Multiple inhibitory molecules create a profoundly immunuosuppressive environment that is conserved among chronic viral infections and makes eliciting effective immunity challenging. Human persistent viruses highly relevant to health, including HIV, HCV and HBV are restricted to human and non- human primates, which poses great limitations and difficulties to experimental based research. The complexity of the immune system cannot be accurately recreated in vitro and its study requires the use of appropriate whole organisms. We have therefore chosen to use chronic lymphocytic choriomeningitis virus (LCMV) infection of its natural host, the mouse, as a model system. In a previous study, we found that interleukin-6 (IL- 6) is produced in a unique biphasic manner during persistent LCMV infection and that late IL-6 escalates T follicular helper responses, being essential for viral control (Harker et al. Science 2011). IL6 shares the transducing co-receptor gp130 with the IL6 family of cytokines of which four have been related to the immune system. Our preliminary studies indicate that ablation of gp130 in T cells during chronic LCMV infection resulted in more profound defects than the sole absence of IL6 signaling, as indicated by reduction of virus-specific CD4 T cell numbers and their IL-21 secretion (in addition) to diminished Tfh responses. These data indicate that gp130 signaling cytokines, including but not limited to IL6, play a central role in orchestrating CD4 T cells responses and resolving persistent LCMV infection in vivo. We propose to investigate the role of gp130 signaling cytokines (other than IL-6) and their mechanistic link to CD4 T cell responses during chronic LCMV infection.
In Aim #1 we will study gp130flox/flox mice to investigate the role of gp130 signaling at different times and in specific cell populations during chronic LCMV infection. We will determine the mechanism underlying gp130 control of CD4 T cell numbers by measuring survival and proliferation in mixed bone marrow chimeras.
In Aim 2 we will explore the levels of and CD4 T cell responsiveness to gp130-cytokines (other than IL6) and we will use shRNA and/or genetically modified mice to investigate their function during chronic LCMV infection. Studies in the past three decades using LCMV murine infection have demonstrated high conservation in the immune responses against persistent viruses in mouse and humans. Therefore the knowledge gained from the proposed experiments will not only enhance our understanding of basic immunology but also point out important players that could regulate immune responses and represent therapeutic targets during chronic viral infections in humans. Furthermore, since LCMV is considered a prototypic arenavirus the proposed studies will increase our understanding of the pathogenesis of human arenaviruses, which cause fatal hemorrhagic fevers.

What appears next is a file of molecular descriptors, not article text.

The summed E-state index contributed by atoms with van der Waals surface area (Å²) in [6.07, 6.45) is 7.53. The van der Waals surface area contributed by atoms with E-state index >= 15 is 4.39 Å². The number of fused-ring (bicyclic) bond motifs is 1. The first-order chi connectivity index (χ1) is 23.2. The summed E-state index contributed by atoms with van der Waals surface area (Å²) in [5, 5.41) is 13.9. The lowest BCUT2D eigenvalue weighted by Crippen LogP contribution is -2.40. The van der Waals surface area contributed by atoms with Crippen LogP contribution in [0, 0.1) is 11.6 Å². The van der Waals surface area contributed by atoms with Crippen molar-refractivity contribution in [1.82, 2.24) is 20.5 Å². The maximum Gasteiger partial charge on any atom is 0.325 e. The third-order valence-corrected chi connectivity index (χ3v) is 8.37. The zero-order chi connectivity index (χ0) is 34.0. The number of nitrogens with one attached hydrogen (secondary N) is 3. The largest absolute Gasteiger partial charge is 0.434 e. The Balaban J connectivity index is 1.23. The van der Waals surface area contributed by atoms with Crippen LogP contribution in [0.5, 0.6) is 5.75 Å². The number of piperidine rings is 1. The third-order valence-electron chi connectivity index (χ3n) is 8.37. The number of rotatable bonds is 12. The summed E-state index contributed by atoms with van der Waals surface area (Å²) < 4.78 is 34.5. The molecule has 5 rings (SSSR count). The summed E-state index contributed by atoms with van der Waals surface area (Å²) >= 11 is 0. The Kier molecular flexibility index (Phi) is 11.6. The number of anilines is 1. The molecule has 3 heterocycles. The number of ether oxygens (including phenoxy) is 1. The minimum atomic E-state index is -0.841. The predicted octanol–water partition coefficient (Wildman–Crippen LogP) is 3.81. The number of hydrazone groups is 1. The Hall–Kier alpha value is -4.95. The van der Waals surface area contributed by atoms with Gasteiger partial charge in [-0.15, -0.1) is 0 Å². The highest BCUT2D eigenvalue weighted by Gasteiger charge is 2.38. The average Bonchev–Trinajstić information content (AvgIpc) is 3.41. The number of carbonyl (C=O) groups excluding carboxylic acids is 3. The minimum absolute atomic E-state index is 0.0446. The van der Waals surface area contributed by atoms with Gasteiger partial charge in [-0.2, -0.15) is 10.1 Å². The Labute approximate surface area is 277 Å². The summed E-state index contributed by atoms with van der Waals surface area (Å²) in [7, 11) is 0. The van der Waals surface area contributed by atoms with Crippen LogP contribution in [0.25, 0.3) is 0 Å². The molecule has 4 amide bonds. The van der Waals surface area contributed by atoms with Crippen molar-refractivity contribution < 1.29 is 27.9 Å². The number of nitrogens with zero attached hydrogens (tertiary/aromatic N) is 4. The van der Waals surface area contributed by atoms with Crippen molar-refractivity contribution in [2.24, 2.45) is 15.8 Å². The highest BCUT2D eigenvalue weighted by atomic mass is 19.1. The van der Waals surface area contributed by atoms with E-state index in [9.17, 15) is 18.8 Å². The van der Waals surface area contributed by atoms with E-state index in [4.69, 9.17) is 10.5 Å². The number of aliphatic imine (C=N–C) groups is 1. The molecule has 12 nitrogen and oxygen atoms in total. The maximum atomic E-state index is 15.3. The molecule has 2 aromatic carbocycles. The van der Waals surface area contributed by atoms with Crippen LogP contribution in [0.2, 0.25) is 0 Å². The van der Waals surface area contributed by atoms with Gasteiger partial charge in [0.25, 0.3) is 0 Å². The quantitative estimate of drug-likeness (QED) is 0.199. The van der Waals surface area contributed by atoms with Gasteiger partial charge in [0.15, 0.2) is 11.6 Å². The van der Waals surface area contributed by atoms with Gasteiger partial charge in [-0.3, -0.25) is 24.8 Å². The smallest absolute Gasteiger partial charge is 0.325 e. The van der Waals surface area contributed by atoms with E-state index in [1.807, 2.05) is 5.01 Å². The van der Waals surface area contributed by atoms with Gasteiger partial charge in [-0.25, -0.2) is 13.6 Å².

Public Health Relevance

Chronic viral diseases represent a major biomedical problem. One limitation to fight off persistent viruses is the limited knowledge on the molecules that could promote immunity in the context of the profound inhibitory environment that characterizes chronic viral infections. We have identified a signaling pathway that effectively promotes adaptive immune responses in a murine model infection. We propose to study the cellular and molecular mechanisms involved and how to harness this pathway to prevent or attenuate viral persistence. !

National Institute of Health (NIH)
National Institute of Allergy and Infectious Diseases (NIAID)
Exploratory/Developmental Grants (R21)
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Virology - B Study Section (VIRB)
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Park, Eun-Chung
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University of California San Diego
Schools of Arts and Sciences
La Jolla
United States
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